______    ________________

    'D1'      0.31592         
    'D2'       2.6504         
    'D3'       28.802         
    'D4'       159.37         
    'D5'        300.5         
    'D6'       431.33         
    'D7'       444.93         
    'D8'       182.37         
    'D9'       45.381         
    'D10'      11.578         
    'D11'      19.809         
    'D12'      4.5406         
    'D13'       3.308         
    'A13'      192.46         
energy_total = varfun(@sum,energy_table(:,2))
energy_total=1x1 table


Confirm the MODWT is energy-preserving by computing the energy of the signal and comparing it with the sum of the energies over all scales.

energy_ecg = sum(ecgsig.^2);
ans = 4.0873e-09

Take the MODWTMRA of the signal.

mraecg = modwtmra(wtecg,wv);

MODWTMRA returns the projections of the function onto the various wavelet subspaces and final scaling space. That is, MODWTMRA returns and the -many evaluated at -many time points. Each row in mraecg is a projection of onto a different subspace. This means the original signal can be recovered by adding all the projections. This is not true in the case of the MODWT. Adding the coefficients in wtecg will not recover the original signal.

Choose a time point, add the projections of evaluated at that time point and compare with the original signal.

time_point = 1000;
ans = 3.1009e-13

Confirm that, unlike MODWT, MODWTMRA is not an energy-preserving transform.

energy_ecg = sum(ecgsig.^2);
energy_mra_scales = sum(mraecg.^2,2);
energy_mra = sum(energy_mra_scales);
ans = 534.7949

The MODWTMRA is a zero-phase filtering of the signal. Features will be time-aligned. Demonstrate this by plotting the original signal and one of its projections. To better illustrate the alignment, zoom in.

hold on
grid on
xlim([4000 5000])

Make a similar plot using the MODWT coefficients at the same scale. Note that features will not be time-aligned.The MODWT is not a zero-phase filtering of the input.

hold on
grid on
xlim([4000 5000])


Goldberger A. L., L. A. N. Amaral, L. Glass, J. M. Hausdorff, P. Ch. Ivanov, R. G. Mark, J. E. Mietus, G. B. Moody, C-K Peng, H. E. Stanley. "PhysioBank, PhysioToolkit, and PhysioNet: Components of a New Research Resource for Complex Physiologic Signals." Circulation 101. Vol.23, e215-e220, 2000.

Moody, G. B. "Evaluating ECG Analyzers".

Moody G. B., R. G. Mark. "The impact of the MIT-BIH Arrhythmia Database." IEEE Eng in Med and Biol. Vol. 20, Number 3, 2001), pp. 45-50 .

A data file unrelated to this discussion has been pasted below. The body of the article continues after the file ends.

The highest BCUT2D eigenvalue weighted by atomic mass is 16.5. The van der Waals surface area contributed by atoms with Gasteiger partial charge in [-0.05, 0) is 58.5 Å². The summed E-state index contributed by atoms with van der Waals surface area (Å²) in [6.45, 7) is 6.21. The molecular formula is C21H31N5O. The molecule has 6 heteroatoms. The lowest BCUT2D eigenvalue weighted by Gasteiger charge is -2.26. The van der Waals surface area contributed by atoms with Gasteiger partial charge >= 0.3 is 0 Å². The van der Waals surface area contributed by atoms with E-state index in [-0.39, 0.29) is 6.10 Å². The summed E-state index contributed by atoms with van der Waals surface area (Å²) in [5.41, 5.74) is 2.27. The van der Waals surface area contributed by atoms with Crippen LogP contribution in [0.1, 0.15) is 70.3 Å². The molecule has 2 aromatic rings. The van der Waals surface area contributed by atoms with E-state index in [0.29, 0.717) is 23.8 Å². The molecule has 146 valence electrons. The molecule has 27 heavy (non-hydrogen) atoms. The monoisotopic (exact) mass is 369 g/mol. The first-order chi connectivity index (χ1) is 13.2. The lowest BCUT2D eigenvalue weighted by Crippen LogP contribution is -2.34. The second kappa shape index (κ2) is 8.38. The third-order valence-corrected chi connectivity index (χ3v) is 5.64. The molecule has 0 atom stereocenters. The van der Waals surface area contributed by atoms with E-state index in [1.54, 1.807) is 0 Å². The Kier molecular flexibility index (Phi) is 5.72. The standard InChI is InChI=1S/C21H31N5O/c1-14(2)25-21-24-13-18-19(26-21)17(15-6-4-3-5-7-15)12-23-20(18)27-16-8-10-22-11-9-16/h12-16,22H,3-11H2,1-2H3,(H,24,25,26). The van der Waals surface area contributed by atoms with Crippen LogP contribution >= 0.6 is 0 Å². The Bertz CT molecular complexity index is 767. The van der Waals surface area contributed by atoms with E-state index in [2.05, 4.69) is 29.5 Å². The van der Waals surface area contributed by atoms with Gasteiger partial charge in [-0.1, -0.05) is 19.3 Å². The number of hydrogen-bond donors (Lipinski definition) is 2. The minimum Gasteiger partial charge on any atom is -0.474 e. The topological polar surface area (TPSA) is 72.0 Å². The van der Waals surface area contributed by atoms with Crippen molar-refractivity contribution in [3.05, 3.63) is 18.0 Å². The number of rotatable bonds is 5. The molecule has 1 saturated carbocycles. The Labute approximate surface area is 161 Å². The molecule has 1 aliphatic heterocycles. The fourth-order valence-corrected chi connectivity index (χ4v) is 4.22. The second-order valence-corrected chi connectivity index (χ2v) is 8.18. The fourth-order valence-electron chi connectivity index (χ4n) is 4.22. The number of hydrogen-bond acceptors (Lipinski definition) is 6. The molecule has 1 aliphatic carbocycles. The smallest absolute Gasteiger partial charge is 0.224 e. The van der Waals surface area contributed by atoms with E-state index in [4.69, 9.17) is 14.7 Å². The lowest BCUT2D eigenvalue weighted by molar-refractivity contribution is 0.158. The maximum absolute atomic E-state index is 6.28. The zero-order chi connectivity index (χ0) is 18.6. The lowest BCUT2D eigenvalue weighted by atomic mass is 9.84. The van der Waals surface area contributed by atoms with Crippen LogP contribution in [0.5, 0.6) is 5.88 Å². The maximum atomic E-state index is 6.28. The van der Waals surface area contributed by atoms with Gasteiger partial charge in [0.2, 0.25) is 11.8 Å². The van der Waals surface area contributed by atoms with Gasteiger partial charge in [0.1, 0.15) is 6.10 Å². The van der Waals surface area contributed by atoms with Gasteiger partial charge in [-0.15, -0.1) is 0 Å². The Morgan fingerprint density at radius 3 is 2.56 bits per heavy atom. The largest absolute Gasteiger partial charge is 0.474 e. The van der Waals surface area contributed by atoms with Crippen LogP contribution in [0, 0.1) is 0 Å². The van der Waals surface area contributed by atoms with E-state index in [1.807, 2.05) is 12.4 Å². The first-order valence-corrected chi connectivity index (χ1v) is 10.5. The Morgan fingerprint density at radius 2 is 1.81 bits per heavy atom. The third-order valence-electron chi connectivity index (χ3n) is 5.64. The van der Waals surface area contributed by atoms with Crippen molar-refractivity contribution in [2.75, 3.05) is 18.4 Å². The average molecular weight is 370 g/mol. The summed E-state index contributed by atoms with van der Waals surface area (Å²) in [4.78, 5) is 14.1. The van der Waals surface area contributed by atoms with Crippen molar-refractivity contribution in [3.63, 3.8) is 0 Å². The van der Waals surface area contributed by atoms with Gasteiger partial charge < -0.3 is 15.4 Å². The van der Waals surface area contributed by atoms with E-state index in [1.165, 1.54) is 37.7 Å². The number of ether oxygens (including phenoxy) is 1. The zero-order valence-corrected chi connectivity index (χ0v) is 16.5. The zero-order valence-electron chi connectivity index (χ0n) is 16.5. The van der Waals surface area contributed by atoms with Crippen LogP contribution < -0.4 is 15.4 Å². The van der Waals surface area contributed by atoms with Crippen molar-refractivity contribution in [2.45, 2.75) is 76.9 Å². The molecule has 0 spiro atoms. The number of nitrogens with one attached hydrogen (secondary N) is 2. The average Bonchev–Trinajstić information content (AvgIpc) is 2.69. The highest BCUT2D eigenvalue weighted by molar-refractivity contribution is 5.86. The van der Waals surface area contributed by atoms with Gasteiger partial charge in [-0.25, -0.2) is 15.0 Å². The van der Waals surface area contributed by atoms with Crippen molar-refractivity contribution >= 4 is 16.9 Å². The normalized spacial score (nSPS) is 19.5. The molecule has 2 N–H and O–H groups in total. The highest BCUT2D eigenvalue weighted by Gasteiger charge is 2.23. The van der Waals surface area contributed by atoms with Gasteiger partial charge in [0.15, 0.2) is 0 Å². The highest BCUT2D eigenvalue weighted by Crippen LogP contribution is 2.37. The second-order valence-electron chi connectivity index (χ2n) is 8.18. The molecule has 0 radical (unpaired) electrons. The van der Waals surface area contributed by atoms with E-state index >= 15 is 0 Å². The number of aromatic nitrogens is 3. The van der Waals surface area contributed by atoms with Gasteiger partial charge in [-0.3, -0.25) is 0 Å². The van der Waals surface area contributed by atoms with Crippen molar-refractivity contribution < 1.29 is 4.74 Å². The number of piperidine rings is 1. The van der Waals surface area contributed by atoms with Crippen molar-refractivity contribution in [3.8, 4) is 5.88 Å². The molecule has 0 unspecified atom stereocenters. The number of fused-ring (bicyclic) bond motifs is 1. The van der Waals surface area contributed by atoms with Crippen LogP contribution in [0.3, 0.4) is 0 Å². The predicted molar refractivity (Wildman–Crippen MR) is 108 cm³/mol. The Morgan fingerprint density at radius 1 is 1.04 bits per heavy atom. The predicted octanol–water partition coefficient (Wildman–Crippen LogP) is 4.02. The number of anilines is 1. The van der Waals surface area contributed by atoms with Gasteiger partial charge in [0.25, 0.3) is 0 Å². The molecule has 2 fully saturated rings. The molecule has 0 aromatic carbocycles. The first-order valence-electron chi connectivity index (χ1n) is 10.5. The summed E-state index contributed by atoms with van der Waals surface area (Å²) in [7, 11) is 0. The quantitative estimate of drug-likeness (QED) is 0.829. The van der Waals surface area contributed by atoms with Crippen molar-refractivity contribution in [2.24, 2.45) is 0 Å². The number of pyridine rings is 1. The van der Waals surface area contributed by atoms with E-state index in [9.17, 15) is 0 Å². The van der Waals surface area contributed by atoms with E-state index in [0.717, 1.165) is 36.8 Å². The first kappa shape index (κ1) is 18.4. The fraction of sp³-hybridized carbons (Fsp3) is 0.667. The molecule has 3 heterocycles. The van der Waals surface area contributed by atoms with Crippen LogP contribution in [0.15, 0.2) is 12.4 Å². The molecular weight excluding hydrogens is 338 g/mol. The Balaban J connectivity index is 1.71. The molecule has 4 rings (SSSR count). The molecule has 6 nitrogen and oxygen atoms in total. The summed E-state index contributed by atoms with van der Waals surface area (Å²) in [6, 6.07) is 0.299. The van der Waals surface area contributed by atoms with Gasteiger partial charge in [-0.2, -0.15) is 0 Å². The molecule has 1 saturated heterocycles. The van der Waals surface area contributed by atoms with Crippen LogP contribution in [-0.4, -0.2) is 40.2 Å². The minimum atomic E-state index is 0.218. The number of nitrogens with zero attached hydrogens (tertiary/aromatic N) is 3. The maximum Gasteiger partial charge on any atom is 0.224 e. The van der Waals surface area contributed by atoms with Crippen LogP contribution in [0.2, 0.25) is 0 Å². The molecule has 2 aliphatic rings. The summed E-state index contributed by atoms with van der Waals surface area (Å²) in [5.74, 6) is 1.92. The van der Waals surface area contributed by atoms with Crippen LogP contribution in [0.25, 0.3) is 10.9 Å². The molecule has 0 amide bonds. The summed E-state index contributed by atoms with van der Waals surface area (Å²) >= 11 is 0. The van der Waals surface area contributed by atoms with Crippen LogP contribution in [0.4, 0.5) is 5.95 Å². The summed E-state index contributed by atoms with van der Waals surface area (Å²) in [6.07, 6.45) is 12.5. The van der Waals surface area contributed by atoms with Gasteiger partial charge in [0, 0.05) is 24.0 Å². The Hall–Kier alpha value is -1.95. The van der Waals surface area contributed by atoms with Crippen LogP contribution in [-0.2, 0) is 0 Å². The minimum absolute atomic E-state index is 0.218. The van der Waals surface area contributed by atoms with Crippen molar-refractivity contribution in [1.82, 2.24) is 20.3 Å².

Input Arguments

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Maximal overlap discrete wavelet transform, specified as a matrix. w is the output of modwt.

The input w is an L+1-by-N matrix containing the MODWT of an N-point input signal down to level L. By default, modwtmra assumes that you obtained the MODWT using the symlet wavelet with four vanishing moments, 'sym4', and using periodic boundary handling.

Data Types: double

Synthesis wavelet, specified as a character vector. The synthesis wavelet must be the same wavelet used to obtain the MODWT with the modwt function.

Scaling filter, specified as an even-length real-valued vector. You can specify Lo only if you do not specify wname. Lo must be the same scaling filter used to obtain the MODWT with the modwt function.

Wavelet filter, specified as an even-length real-valued vector. You can specify Hi only if you do not specify wname. Hi must be the same wavelet filter used to obtain the MODWT with the modwt function.

Output Arguments

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Multiresolution analysis, returned as a matrix. By default, the mra is the same size as the input transform matrix w. If you specify reflection boundary handling, then mra has one half the number of columns as the input matrix w.

The output mra is an L+1-by-N matrix. The kth row of mra contains the details for the kth level. The (L+1)th row of mra contains the Lth level smooth.


[1] Percival, D. B., and Walden, A. T. Wavelet Methods for Time Series Analysis. Cambridge, U.K: Cambridge University Press, 2000.

[2] Whitcher, B., P. Guttorp, and D. B. Percival. "Wavelet analysis of covariance with application to atmospheric time series." Journal of Geophysical Research, Vol. 105, 2000, pp. 14941–14962.

Extended Capabilities

C/C++ Code Generation
Generate C and C++ code using MATLAB® Coder™.

See Also


Introduced in R2015b